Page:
Assess trainee needs
Plan and design training programs
Evaluate and recommend training materials
Motivate trainees
Help with transitions between modules
Assess training performance and effectiveness
Assist trainees
Develop Specific Training Materials
 Most trainers do not develop training
materials from scratch
 Existing resources:
Vendor manuals
Trade books
Industry training packages
 Respect copyrights
 Selected materials related to trainee interests
 Real world examples for that group
Design Training Evaluation Methods
 Training assessment focuses on
 Trainee evaluation: How well did the trainees learn
the material?
 Test or quiz
 Hands-on activities and exercises
 Trainer assessment: How well did the trainer
prepare and present the material?
 Trainee performance results
 Poor presentation or participants’ lack of effort
 Evaluation form or survey
Evaluation Forms
 Provide vehicle for trainees’ perspective on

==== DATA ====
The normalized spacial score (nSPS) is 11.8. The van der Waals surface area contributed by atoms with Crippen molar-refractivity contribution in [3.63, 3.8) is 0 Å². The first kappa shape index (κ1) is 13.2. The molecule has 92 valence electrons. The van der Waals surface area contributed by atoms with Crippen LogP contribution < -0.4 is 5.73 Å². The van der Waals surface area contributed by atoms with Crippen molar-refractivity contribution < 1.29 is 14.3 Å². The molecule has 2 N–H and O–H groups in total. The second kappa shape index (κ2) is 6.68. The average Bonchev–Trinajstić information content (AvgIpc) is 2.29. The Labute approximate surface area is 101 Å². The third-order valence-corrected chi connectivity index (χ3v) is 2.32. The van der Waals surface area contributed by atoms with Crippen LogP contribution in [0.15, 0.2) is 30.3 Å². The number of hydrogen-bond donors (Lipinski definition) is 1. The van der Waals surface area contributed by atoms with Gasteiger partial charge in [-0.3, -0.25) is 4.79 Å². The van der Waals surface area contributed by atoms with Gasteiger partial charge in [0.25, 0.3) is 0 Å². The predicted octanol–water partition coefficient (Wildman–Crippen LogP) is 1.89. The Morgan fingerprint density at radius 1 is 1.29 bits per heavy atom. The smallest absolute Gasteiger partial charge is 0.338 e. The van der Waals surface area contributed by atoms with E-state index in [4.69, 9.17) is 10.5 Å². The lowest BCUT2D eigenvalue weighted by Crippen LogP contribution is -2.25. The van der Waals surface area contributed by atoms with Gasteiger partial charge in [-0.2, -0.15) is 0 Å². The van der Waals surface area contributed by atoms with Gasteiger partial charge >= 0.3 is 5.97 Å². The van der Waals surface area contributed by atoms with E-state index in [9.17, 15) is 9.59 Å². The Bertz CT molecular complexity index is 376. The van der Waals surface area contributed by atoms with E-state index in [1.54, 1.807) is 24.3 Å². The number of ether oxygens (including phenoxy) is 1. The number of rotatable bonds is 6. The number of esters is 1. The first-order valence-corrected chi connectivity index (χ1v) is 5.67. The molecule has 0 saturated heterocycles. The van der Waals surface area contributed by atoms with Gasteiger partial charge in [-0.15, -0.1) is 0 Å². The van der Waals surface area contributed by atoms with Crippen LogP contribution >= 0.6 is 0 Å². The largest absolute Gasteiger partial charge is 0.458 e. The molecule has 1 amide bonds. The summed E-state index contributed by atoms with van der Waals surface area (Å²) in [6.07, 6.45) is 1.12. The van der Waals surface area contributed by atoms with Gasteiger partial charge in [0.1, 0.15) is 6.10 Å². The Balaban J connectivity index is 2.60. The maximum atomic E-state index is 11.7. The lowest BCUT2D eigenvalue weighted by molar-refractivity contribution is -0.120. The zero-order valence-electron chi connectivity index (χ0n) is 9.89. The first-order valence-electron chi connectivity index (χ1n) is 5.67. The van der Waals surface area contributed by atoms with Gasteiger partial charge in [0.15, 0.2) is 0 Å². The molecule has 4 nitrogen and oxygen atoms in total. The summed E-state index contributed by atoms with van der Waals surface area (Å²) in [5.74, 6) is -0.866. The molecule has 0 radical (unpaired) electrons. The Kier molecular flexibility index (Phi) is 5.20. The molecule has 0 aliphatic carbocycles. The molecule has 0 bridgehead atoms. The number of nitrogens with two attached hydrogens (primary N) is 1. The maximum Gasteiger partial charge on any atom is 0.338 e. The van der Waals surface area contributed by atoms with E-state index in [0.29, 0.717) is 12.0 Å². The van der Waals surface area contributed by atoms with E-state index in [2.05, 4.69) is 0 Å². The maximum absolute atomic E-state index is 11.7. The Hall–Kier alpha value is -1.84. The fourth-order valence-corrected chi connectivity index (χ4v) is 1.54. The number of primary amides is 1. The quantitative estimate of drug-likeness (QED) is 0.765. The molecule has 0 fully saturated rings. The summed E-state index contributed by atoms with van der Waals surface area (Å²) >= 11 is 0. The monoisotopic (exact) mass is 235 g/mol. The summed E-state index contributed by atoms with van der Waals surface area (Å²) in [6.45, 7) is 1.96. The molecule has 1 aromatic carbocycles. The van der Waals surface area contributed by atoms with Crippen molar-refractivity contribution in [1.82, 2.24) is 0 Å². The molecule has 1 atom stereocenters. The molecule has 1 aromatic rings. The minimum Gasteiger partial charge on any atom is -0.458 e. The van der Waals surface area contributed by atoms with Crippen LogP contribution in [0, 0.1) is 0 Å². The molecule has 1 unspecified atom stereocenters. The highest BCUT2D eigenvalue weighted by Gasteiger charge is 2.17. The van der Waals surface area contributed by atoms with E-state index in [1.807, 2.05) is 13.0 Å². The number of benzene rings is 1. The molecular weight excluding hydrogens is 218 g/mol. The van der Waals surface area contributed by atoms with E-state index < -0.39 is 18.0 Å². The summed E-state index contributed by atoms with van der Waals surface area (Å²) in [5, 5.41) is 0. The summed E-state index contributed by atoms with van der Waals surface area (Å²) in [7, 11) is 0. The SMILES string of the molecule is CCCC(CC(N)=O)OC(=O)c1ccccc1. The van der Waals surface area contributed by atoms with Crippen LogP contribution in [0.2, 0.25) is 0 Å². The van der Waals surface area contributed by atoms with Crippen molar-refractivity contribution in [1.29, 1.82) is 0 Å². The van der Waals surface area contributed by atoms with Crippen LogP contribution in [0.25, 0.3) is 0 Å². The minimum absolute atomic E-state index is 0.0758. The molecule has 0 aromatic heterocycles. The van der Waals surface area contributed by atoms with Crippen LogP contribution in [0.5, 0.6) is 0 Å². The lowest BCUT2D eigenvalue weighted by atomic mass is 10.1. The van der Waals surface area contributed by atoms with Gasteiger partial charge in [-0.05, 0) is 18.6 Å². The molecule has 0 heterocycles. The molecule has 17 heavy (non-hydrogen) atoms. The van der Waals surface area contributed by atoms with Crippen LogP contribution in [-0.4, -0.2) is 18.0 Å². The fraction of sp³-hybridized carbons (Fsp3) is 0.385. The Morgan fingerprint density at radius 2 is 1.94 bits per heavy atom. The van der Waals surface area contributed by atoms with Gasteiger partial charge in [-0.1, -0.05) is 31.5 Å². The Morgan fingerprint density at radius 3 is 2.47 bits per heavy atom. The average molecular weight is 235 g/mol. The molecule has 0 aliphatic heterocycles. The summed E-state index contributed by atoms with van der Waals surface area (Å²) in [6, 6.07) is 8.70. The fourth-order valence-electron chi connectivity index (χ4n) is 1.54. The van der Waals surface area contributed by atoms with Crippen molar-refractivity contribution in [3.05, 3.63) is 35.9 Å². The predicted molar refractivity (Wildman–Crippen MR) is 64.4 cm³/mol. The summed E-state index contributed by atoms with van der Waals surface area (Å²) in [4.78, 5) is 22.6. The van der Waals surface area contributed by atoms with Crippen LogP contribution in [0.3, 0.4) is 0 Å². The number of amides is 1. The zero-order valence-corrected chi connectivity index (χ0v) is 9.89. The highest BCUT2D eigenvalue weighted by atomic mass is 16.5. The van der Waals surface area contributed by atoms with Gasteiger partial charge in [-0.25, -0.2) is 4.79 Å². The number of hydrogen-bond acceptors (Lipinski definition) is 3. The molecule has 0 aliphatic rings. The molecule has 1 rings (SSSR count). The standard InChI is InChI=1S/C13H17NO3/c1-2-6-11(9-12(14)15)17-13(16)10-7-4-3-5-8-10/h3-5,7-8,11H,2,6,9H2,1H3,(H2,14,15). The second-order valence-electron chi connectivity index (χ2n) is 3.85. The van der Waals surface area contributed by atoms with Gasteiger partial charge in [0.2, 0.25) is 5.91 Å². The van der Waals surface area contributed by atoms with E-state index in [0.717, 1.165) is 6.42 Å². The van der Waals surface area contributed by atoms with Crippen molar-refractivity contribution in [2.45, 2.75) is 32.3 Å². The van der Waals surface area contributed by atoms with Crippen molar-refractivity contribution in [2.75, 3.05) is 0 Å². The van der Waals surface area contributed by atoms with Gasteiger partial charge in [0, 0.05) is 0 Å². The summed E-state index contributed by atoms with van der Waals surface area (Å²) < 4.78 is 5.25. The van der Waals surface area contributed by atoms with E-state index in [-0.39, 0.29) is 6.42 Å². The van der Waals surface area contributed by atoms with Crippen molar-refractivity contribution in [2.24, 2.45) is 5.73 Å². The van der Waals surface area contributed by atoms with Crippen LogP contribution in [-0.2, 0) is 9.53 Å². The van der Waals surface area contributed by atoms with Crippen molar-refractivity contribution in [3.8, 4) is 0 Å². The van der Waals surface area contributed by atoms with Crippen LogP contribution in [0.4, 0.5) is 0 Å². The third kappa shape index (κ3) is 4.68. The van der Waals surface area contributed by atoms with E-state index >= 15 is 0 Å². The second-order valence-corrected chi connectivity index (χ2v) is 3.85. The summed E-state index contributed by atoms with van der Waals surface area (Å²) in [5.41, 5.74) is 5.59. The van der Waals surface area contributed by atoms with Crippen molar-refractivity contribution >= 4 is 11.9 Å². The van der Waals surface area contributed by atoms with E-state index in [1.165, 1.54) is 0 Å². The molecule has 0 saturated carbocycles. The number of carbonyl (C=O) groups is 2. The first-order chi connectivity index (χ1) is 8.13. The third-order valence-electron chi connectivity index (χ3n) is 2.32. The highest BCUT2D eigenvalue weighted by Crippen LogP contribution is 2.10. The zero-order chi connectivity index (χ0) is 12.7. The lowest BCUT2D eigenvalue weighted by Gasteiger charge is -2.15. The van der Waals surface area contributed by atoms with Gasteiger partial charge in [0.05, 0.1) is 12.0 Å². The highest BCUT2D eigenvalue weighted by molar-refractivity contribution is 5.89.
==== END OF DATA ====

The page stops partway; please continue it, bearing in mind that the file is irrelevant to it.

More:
strengths and areas that need improvement in
a training session
 Figure 10-5 on page 472
 Consistently poor scores in one area?
 Sample questions
 Were training objectives clear?
 Were terms used in training defined?
 Was training well-organized?
 Were training aids useful?
Step Three: Present the Training
1. Practice the presentation
2. Arrive early to check out the facility
3. Don’t read notes/slides verbatim
4. Don’t try to cover too much
5. Teach the most important skills
6. Use humor sparingly
7. Pause for comprehension checks
8. Monitor the training environment
9. Provide frequent breaks
10. Obtain professional feedback
Tips on Presentations
 Practice the presentation
 A beta test run is a practice training session to give a
trainer feedback
on training materials
on presentation
on timing
on transitions between topics
 Arrive early to check out the facility
 Do a dry run at the training facility
Computer equipment
Projection equipment
Move furniture
More Tips on Presentations
 Don’t read notes/slides verbatim
 In outline form – keywords only (practice!)
 Don’t read an entire presentation
 Cover too little rather than too much
 Most important topics thoroughly
 Avoid trainee questions that may get off track
 Off topic questions at end; offer resources
 Cover the important skills
 Needs of learners (NOT “bells & whistles”)
 Focus on education instead of humor